5.5 Sources of biased estimates of test performance and how to avoid them, 110
5.6 Spectrum bias, 116
5.7 Expressing test results as continuous variables, 125
5.8 Combining data from several studies of test performance, 134
Problems, 137
Bibliography, 140
6 Expected value decision making, 143
6.1 An example, 145
6.2 Selecting the decision maker, 148
6.3 Decision trees: structured representations for decision problems, 149
6.4 Quantifying uncertainty, 152
6.5 Probabilistic analysis of decision trees, 156
6.6 Expected value calculations, 158
6.7 Sensitivity analysis, 161
6.8 Folding back decision trees, 163
Problems, 168
Bibliography, 168
7 Markov models and time-varying outcomes, 170
7.1 Markov model basics, 170
7.2 Exponential survival model and life expectancy, 189
Problems, 198
Appendix: Mathematical details, 200
Bibliography, 203
8 Measuring the outcome of care – expected utility analysis, 204
8.1 Basic concept – direct utility assessment, 205
8.2 Sensitivity analysis – testing the robustness of utility analysis, 210
8.3 Shortcut – using a linear scale to express strength of preference, 212
8.4 Exponential utility – a parametric model, 213
8.5 Exponential utility with exponential survival, 218
8.6 Multidimensional outcomes – direct assessment, 220
8.7 Multidimensional outcomes – simplifications, 223
8.8 Multidimensional outcomes – quality-adjusted life years (QALY), 228
8.9 Comparison of the two models for outcomes with different length and quality, 232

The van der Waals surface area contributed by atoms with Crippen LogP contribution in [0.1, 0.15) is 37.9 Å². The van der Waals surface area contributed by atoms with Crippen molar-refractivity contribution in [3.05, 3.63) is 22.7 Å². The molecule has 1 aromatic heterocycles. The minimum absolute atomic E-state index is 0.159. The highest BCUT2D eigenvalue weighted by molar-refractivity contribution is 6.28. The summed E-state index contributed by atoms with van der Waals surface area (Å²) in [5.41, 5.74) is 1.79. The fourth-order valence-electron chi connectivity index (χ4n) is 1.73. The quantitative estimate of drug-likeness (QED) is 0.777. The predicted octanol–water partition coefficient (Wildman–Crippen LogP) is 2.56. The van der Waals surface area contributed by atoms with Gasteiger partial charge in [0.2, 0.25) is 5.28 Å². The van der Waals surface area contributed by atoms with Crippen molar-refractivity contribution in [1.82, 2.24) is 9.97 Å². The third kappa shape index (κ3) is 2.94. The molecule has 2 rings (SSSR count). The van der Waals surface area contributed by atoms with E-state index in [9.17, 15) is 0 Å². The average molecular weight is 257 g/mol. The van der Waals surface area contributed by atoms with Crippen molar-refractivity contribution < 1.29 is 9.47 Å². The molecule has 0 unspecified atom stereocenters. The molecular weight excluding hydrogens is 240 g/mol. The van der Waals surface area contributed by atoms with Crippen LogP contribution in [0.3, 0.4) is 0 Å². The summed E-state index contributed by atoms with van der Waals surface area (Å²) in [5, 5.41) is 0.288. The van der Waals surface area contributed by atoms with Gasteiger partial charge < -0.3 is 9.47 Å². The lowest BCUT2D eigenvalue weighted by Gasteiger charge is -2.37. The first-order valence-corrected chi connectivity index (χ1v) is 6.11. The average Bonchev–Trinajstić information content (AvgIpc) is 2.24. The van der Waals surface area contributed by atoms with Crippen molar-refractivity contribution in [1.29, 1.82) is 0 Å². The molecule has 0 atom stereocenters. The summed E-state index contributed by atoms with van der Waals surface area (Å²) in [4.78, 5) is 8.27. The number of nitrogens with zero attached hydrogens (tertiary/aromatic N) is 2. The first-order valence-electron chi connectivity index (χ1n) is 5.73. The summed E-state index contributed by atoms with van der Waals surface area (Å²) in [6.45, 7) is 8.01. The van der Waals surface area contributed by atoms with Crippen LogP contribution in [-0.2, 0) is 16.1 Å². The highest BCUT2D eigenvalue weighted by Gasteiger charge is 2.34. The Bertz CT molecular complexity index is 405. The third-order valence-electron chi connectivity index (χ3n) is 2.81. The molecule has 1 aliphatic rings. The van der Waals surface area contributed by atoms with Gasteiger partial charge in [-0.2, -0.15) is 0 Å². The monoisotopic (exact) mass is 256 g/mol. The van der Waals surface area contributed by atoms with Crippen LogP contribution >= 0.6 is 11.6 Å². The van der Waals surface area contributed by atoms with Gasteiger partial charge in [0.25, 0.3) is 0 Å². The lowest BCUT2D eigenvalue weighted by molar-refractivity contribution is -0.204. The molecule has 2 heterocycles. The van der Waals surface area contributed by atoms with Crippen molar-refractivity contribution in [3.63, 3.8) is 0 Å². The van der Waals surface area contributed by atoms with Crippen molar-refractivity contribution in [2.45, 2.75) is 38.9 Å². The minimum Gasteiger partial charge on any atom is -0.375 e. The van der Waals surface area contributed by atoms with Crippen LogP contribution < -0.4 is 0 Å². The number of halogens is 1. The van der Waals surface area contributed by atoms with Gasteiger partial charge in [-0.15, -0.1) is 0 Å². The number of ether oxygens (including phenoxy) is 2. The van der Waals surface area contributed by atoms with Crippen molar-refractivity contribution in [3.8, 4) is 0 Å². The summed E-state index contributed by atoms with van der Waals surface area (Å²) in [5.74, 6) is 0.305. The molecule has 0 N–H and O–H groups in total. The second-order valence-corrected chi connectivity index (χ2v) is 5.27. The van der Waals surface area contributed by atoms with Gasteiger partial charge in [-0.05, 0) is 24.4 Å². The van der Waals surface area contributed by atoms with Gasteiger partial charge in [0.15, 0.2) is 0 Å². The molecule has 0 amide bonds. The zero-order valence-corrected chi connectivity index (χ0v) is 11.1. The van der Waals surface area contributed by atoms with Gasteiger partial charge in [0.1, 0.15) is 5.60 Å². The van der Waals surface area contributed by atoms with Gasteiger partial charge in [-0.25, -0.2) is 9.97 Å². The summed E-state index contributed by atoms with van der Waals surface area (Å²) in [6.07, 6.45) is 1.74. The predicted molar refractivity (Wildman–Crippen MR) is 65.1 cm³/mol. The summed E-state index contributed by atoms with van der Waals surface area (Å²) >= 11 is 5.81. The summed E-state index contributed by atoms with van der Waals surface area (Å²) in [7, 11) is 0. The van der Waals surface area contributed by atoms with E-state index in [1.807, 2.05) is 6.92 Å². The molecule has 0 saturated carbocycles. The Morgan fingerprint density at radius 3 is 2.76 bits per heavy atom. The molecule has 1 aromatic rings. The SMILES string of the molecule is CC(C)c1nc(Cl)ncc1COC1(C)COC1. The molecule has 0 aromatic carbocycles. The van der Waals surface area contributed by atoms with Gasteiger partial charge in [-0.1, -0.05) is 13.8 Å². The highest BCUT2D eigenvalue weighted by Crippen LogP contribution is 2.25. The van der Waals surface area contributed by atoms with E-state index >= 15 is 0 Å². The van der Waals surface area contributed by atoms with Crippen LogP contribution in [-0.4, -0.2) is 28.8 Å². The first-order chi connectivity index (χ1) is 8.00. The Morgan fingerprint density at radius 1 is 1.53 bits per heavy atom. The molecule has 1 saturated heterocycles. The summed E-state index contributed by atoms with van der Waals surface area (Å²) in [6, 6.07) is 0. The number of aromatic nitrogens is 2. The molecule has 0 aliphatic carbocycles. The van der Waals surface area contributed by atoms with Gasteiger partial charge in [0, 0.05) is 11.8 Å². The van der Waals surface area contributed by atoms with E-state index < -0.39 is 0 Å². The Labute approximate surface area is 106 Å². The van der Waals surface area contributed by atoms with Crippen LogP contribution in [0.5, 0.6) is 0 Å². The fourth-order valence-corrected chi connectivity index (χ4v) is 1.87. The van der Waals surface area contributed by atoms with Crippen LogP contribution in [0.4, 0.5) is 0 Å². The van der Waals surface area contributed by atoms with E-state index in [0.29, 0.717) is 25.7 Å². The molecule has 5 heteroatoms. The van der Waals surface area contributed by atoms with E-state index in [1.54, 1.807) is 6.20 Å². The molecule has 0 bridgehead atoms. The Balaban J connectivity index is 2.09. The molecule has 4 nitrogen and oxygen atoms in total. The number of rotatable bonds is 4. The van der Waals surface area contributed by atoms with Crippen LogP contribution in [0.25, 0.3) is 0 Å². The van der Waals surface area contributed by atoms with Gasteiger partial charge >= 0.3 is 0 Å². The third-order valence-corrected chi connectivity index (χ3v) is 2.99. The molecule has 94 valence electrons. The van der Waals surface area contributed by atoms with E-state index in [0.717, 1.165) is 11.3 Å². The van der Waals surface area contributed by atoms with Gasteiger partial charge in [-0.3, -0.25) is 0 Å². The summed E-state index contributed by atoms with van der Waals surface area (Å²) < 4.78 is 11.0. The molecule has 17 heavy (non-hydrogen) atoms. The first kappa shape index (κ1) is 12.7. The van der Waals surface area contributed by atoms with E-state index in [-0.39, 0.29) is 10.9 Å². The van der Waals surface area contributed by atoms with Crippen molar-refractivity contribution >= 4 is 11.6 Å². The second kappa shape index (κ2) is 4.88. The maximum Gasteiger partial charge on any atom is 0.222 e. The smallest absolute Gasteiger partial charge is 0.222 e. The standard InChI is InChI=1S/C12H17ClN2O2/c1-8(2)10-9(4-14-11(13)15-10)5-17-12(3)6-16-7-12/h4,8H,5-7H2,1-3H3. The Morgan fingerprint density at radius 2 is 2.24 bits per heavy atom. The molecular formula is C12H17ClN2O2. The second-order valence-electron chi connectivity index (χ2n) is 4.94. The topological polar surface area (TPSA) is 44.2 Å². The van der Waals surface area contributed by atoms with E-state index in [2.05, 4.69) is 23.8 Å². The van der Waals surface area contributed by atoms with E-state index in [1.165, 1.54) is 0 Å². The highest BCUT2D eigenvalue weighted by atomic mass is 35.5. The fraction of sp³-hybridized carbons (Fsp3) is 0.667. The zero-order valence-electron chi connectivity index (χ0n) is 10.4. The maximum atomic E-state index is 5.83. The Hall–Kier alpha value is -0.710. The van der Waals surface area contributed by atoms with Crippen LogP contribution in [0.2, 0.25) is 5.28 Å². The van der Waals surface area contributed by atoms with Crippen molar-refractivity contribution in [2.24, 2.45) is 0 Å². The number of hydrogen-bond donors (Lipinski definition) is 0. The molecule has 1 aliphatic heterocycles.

Problems, 235
Appendix: Mathematical details, 237
Bibliography, 242
9 Selection and interpretation of diagnostic tests, 243
9.1 Taking action when the consequences are uncertain: principles and definitions, 244
9.2 The treatment-threshold probability, 247
9.3 The decision to obtain a diagnostic test, 252
9.4 Choosing between diagnostic tests, 259
9.5 Choosing the best combination of diagnostic tests, 261
9.6 Setting the treatment-threshold probability, 263
9.7 Taking account of the utility of experiencing a test, 275
9.8 A clinical case: test selection for suspected brain tumor, 279
9.9 Sensitivity analysis, 281
Bibliography, 287
10 Cost-effectiveness analysis and cost–benefit analysis, 288
10.1 The clinician’s conflicting roles: patient advocate,member of society, and entrepreneur, 288
10.2 Cost-effectiveness analysis: a method for comparing management strategies, 291
10.3 Cost–benefit analysis: a method for measuring the net benefit of medical services, 298
10.4 Measuring the costs of medical care, 301
Problems, 304
Bibliography, 305
11 Medical decision analysis in practice: advanced methods, 307
11.1 An overview of advanced modeling techniques, 307
11.2 Use of medical decision-making concepts to analyze a policy problem: the cost-effectiveness of screening for HIV, 311
11.3 Use of medical decision-making concepts to analyze a clinical diagnostic problem: strategies to diagnose tumors in the lung, 323
11.4 Use of complexmodels for individual-patient decisionmaking, 330
Bibliography, 333
Index, 337